NASA Proceeds to Mars


    1.0.0 • Public • Published

    ddocs-deployer Build Status

    Hanlde in simple CLI command all design-documents expressed in a package. The tool is meant for DevOps & CI flows.

    • hiding all the low-level details of pushing each couchapp in the pacakge to it's target db or dbs
    • allows to keep all repeatative values in a JSON config file (that could just as well be the package.json itself)
    • keeping the tool versatile, letting Developers & DevOps override any value they need by CLI switches


    There are two usages for this lib:

    • manual deployement - just run the CLI tool
    • automated deployement - run the CLI tool as part of CI process

    Both ways require the context in wich the tool runs to be prepared.

    About the context in which the tool runs

    • The tool is meant to be installed on the deploying machine as global package (using -g), however can run locally to a given workfolder
    • The tool should be run from a machine that has the source package that contains the design-documents on disk (after installing it from npm, or retrieving it from scm, or downloading the archive and extracting it)
    • The tool should be run from a machine that can access all target couchdb hosts involved in the process
    • If the target host & dbs require authentication - the creds should be passed as part of the couchdb url

    Manual run as CLI tool

    This scenario is meant for any target host who is NOT part of a CI flow, i.e - autometed deployement upon human decision.

    In this case, the tool should be used as a CLI tool in a context as described above.

    As part of CI flow - use the postpublish hook

    This scenario is meant for any target host that is updated as part of a CI flow, i.e - from within a builder host by a builder script/action.

    The builder-agent machine in this case (where the build occurs), should be set up as the context in which the tool runs.

    Build of normal packages end up with npm-publish, resulting with the code of the package wrapped and shipped to an NPM registry. However, since the target of the design-documents is a couchdb host, and not an npm-registry, we can use an npm- hook for that, and publish the package normally.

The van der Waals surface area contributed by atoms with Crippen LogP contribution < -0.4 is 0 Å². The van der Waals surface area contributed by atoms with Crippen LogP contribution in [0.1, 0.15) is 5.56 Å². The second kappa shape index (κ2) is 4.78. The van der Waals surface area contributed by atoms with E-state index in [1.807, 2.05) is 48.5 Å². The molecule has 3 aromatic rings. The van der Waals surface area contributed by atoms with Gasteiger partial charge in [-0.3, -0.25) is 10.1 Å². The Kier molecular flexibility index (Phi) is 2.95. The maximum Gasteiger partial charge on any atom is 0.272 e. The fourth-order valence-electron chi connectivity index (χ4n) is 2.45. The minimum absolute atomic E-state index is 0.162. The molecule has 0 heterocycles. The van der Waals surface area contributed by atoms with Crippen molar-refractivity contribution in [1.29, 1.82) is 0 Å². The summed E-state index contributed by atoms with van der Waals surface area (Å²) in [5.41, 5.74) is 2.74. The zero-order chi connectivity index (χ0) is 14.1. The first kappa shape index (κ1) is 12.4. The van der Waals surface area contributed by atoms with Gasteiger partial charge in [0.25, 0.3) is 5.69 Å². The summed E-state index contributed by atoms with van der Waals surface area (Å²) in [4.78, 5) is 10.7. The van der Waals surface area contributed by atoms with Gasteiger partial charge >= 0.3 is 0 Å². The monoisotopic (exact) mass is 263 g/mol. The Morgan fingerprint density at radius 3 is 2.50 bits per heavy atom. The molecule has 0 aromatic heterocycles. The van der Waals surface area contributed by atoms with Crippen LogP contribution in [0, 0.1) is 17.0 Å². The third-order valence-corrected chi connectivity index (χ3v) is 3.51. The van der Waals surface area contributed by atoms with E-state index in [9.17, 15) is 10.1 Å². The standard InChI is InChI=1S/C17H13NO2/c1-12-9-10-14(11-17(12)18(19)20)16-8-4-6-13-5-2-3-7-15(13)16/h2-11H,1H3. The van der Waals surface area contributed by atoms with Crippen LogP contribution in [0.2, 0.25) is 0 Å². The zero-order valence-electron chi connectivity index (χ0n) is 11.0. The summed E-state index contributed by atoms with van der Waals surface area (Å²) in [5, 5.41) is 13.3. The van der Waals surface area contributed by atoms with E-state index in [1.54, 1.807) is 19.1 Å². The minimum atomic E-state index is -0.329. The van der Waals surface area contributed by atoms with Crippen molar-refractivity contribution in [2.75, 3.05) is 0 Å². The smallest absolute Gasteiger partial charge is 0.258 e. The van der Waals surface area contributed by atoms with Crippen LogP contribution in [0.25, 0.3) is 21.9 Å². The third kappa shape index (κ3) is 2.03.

Recommended hook is postpublish, because the publish of a design-document is actually uploading it to the couchdb, where postpublish is not called when a developer calls npm install, and is called after test hook is run, where unit-tests naturally run. However, can use any npm hook according to your flow, for example, if the unit-tests expect the ddocs to be tested in the db.

      "scripts" : {
        "postpublish" : "ddocs-deploy"

    (*) if the tool is not installed globally, you can register it as a dependency in pacakge.json (at least as --dev-dependency), so it will be accessible on the project's folder for example - on the build-agent).

    Advanced CI flows

    In case you have many environments, and you have a build-plan per environment you can use a build-time env-variable to pass build-plan specific witches.

    For this, you'll have to set your package.json as following:

      "scripts" : {
        "postpublish" : "ddocs-deploy $OPTIONS"

    Then, set a build-time env variable (we use Jenkins, but all modern builders have a solution for it).

    Example Asume the package has one design-document called myddoc, and the app is tested on 3 environments, for each there's a different database, and the production db runs on a different host.

    Assume a the following ddocs section in your package.json, that lists the design-documents in the pacakge (in section ddocs.push), and the default host as the development couchdb host (in section

      "ddocs" {
        "push" : [
        "host" : ""
      "scripts" : {
        "prepublish" : "ddocs-deploy $OPTIONS"